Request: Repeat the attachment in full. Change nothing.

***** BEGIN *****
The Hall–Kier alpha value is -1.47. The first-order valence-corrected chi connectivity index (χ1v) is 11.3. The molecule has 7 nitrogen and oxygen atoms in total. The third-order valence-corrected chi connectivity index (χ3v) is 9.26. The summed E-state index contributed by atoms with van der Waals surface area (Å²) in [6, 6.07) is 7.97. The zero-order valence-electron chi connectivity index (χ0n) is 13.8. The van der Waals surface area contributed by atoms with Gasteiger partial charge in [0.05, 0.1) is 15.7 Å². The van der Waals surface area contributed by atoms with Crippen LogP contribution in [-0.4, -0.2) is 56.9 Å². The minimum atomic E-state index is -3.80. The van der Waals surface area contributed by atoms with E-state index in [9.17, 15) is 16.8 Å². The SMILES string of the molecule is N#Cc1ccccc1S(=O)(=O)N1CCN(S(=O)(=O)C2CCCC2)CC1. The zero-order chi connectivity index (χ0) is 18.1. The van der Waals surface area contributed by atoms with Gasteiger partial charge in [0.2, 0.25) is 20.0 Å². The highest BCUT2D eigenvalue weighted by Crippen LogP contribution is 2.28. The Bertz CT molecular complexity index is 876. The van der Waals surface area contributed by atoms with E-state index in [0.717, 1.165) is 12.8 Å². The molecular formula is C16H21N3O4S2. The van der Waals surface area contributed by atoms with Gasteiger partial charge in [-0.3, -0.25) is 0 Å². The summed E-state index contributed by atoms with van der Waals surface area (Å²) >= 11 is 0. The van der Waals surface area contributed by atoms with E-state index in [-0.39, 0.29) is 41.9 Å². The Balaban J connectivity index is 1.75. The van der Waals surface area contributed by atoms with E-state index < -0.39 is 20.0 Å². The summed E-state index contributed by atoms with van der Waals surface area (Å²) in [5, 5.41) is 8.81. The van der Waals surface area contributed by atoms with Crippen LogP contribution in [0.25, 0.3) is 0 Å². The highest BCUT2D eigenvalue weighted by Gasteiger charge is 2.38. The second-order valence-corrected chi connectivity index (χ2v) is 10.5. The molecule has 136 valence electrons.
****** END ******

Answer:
The Hall–Kier alpha value is -1.47. The first-order valence-corrected chi connectivity index (χ1v) is 11.3. The molecule has 7 nitrogen and oxygen atoms in total. The third-order valence-corrected chi connectivity index (χ3v) is 9.26. The summed E-state index contributed by atoms with van der Waals surface area (Å²) in [6, 6.07) is 7.97. The zero-order valence-electron chi connectivity index (χ0n) is 13.8. The van der Waals surface area contributed by atoms with Gasteiger partial charge in [0.05, 0.1) is 15.7 Å². The van der Waals surface area contributed by atoms with Crippen LogP contribution in [-0.4, -0.2) is 56.9 Å². The minimum atomic E-state index is -3.80. The van der Waals surface area contributed by atoms with E-state index in [9.17, 15) is 16.8 Å². The SMILES string of the molecule is N#Cc1ccccc1S(=O)(=O)N1CCN(S(=O)(=O)C2CCCC2)CC1. The zero-order chi connectivity index (χ0) is 18.1. The van der Waals surface area contributed by atoms with Gasteiger partial charge in [0.2, 0.25) is 20.0 Å². The highest BCUT2D eigenvalue weighted by Crippen LogP contribution is 2.28. The Bertz CT molecular complexity index is 876. The van der Waals surface area contributed by atoms with E-state index in [0.717, 1.165) is 12.8 Å². The molecular formula is C16H21N3O4S2. The van der Waals surface area contributed by atoms with Gasteiger partial charge in [-0.3, -0.25) is 0 Å². The summed E-state index contributed by atoms with van der Waals surface area (Å²) >= 11 is 0. The van der Waals surface area contributed by atoms with E-state index in [-0.39, 0.29) is 41.9 Å². The Balaban J connectivity index is 1.75. The van der Waals surface area contributed by atoms with E-state index < -0.39 is 20.0 Å². The summed E-state index contributed by atoms with van der Waals surface area (Å²) in [5, 5.41) is 8.81. The van der Waals surface area contributed by atoms with Crippen LogP contribution in [0.25, 0.3) is 0 Å². The highest BCUT2D eigenvalue weighted by Gasteiger charge is 2.38. The second-order valence-corrected chi connectivity index (χ2v) is 10.5. The molecule has 136 valence electrons.